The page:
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Iran general urges turnout in Revolution march

A senior commander on Monday urged the Iranian nation to join an annual march commemorating the victory of the Islamic Revolution 31 years ago.

Brigadier General Gholam-Ali Rashid, the deputy chief of staff of Iran’s Joint Armed Forces, said the presence of the people on the streets would disappoint those who seek to spread sedition in the country.

On February 11, “the presence of millions will send a magnitude-8.0 political shockwave toward the headquarters of anti-revolutionary elements and enemies of the Islamic Revolution.”

Iran, following the presidential election in June, which saw President Mahmoud Ahmadinejad re-elected in a landslide, has faced sporadic unrest, with protests erupting on various occasions.

The country has blamed Western powers, particularly Britain and the United States, as well as Israel for the turmoil. Officials say they have arrested many foreign elements and those who had received training in the West during the riots.

The riots, which security forces dealt with to restore order, usually ended with public property being damaged and people being killed.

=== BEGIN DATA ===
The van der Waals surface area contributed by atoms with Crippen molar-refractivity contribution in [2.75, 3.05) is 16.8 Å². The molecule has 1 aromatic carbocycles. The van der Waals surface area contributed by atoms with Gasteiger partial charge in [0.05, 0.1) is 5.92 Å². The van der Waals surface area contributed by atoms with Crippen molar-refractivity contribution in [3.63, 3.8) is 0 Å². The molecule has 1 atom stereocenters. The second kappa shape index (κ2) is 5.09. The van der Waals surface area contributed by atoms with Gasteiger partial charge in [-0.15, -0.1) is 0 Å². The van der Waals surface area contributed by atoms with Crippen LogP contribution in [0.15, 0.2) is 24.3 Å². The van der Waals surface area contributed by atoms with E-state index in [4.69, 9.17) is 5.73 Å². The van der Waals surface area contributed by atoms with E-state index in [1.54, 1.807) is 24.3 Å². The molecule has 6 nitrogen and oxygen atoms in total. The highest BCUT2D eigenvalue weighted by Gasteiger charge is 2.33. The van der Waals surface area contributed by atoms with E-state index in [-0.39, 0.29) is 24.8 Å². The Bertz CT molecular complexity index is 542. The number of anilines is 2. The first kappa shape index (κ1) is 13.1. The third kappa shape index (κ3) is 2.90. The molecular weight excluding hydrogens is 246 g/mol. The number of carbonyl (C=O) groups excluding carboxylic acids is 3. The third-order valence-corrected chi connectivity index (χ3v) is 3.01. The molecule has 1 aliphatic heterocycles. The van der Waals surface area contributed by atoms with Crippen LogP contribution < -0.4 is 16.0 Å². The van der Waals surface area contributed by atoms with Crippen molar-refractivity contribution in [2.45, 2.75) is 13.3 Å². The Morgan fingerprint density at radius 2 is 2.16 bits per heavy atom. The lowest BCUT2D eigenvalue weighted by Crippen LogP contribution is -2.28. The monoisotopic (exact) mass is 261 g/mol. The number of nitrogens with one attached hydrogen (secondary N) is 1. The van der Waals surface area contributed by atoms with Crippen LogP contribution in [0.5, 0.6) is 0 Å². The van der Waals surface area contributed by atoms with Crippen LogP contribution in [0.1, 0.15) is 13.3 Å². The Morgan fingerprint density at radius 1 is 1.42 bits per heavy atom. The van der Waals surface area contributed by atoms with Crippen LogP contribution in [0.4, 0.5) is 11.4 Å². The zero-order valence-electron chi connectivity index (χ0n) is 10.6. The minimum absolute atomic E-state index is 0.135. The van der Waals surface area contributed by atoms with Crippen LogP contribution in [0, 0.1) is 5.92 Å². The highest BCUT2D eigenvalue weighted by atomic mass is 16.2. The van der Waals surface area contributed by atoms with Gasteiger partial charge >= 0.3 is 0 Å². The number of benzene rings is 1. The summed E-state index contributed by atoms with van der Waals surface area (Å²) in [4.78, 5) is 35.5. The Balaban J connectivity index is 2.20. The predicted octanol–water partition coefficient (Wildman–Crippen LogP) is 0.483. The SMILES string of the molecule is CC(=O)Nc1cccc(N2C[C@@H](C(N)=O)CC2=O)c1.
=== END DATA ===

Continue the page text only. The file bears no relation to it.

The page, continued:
Brig. Gen. Rashid said those former officials who are behind the recent riots used to try to prevent such measures that disturb public order when they were in power.

“They insisted that such actions inside the country would only benefit the enemy,” he said. “When they were in power, they would forcefully confront such measures.”

The general added that the participation of millions of people in demonstrations on December 27 — which came after anti-government protesters took to the streets on Ashura — expressed their opposition to the violation of religious sanctities.

Rashid said they had also discouraged the enemy with their presence.

The Leader of Ummah Imam Seyyed Ali Khamenei had also praised the nation for defusing enemy plots with their show of power on December 27.

In remarks in early January, Imam Seyyed Ali Khamenei said no government in the world can call forth such an “enormous, national mobilization” in two days and “bring tens of millions of people to the streets,” warning that the enemy was drawing up an “intricate” plot for a “dangerous game.”

More than three decades ago, the popular uprising overthrew the US-backed monarchy in Iran. Popular marches have been scheduled across the country for February 11, which mark the anniversary of the Islamic Revolution.

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